by Lucy Harwood
Volvo Ocean Race - Camper with Emirates Team New Zealand has been chalking off the miles towards its pit stop in Puerto Montt in Chile where they will stop to repair bow damage suffered in the Southern Ocean. With the boat back up to 90 per cent of its normal speed Camper is less than 1700 nautical miles from its destination.
Adam Minoprio and Tony Rae share a laugh onboard CAMPER with Emirates Team New Zealand during leg 5 of the Volvo Ocean Race 2011-12
Shore crew manager Neil ‘Coxy’ Cox is already in Puerto Montt and preparing for a quick turnaround that will see the boat resume racing in Leg 5 as quickly as possible. By finishing the leg in Itajai, Brazil, the team will claim precious points that would soften the blow of their untimely setback, which occurred when they were leading the fleet.
Media crew member Hamish Hooper said Coxy, whose luggage didn’t make it to Puerto Montt with him, would be shaking things up at the Chilean port to ensure a quick and smooth turnaround.
'Coxy has landed on the ground minus his luggage, but that won’t matter one bit to him – he will have burst into town like a hurricane, charmed all the locals and have the place on red alert for our arrival in five or six days,' Hooper said.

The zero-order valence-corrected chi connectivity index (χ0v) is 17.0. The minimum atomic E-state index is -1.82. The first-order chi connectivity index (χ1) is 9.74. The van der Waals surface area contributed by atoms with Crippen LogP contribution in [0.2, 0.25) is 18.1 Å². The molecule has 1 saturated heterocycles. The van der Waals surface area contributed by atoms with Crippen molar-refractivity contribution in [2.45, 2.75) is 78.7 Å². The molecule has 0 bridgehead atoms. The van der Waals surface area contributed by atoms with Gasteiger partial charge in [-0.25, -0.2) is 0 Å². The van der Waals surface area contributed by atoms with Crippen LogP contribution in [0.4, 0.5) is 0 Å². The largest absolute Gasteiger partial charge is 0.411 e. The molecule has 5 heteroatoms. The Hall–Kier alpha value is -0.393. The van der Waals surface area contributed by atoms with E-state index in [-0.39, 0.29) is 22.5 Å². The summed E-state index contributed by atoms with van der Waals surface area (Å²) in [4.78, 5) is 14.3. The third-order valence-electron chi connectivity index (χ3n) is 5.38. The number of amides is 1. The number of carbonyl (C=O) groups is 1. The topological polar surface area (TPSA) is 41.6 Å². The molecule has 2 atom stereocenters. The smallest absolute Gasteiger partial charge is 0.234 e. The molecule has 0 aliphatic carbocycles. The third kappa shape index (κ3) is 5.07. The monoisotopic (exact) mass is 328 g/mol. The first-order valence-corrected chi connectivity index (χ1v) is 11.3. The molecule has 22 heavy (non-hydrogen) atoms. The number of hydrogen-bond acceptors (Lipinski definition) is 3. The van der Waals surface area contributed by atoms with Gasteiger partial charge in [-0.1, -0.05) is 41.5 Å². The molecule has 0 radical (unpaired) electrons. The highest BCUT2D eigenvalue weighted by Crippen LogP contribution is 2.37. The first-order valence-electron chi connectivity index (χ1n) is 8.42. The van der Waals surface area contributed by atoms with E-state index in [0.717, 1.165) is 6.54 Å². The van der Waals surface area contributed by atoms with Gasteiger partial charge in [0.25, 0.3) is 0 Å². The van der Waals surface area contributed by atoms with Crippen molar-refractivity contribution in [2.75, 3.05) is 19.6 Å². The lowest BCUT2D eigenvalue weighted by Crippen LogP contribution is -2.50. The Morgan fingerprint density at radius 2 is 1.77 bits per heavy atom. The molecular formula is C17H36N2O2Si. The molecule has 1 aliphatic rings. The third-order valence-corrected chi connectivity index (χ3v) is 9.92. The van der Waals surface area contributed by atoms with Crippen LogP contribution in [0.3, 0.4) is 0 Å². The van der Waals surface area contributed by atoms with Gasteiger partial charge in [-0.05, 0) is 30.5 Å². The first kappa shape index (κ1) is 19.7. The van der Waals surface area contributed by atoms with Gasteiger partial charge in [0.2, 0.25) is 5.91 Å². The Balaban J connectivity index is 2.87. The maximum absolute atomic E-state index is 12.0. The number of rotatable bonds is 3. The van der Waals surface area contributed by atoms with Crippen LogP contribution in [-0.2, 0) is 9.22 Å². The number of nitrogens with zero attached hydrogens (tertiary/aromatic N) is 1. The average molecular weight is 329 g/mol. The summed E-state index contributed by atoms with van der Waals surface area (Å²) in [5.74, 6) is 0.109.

Navigator Will Oxley stressed the importance of the shore crew whose sterling efforts are often overlooked.
'More so than ever the skills and resourcefulness of the shore crews will be brought into play as the boats make these unscheduled pit stops around the world,' he said.
Oxley predicted more twists and turns in this brutal leg that has also forced overall race leaders Telefónica into stopping in the Argentine port of Ushuaia to repair bow damage, while earlier on Team Sanya snapped their rudder and had to head back to Auckland.
'This race has been full of many surprises and I am sure there are more to come. This leg could become a race of the shore crews as much as the sailing ones,' Oxley said.
Disappointment inevitably results in introspection and the team has been mulling over the highs and lows of this leg, from the joy of the in-port race victory in Auckland, one of the team’s two home ports, to the pain of becoming yet another victim of the Southern Ocean’s menace having led the fleet.
'In reflecting on the week and this leg I can truly look back and say that it has been the hardest in any race I’ve done,' said trimmer Rob ‘Salty’ Salthouse. 'It has also been some of the fastest and toughest conditions that I’ve raced in, doing extreme speeds in waves that were 12 metres or so high.'
So is Salty thinking about calling time on his round-the-world sailing career?
'If it was starting this week I would say ‘no’, but time has a wonderful way of curing the mind, so ask me in a week when the repairs are finished and we’re back on our way', he said.
We think there is plenty of life in this old seadog yet.
Camper with Emirates Team New Zealand website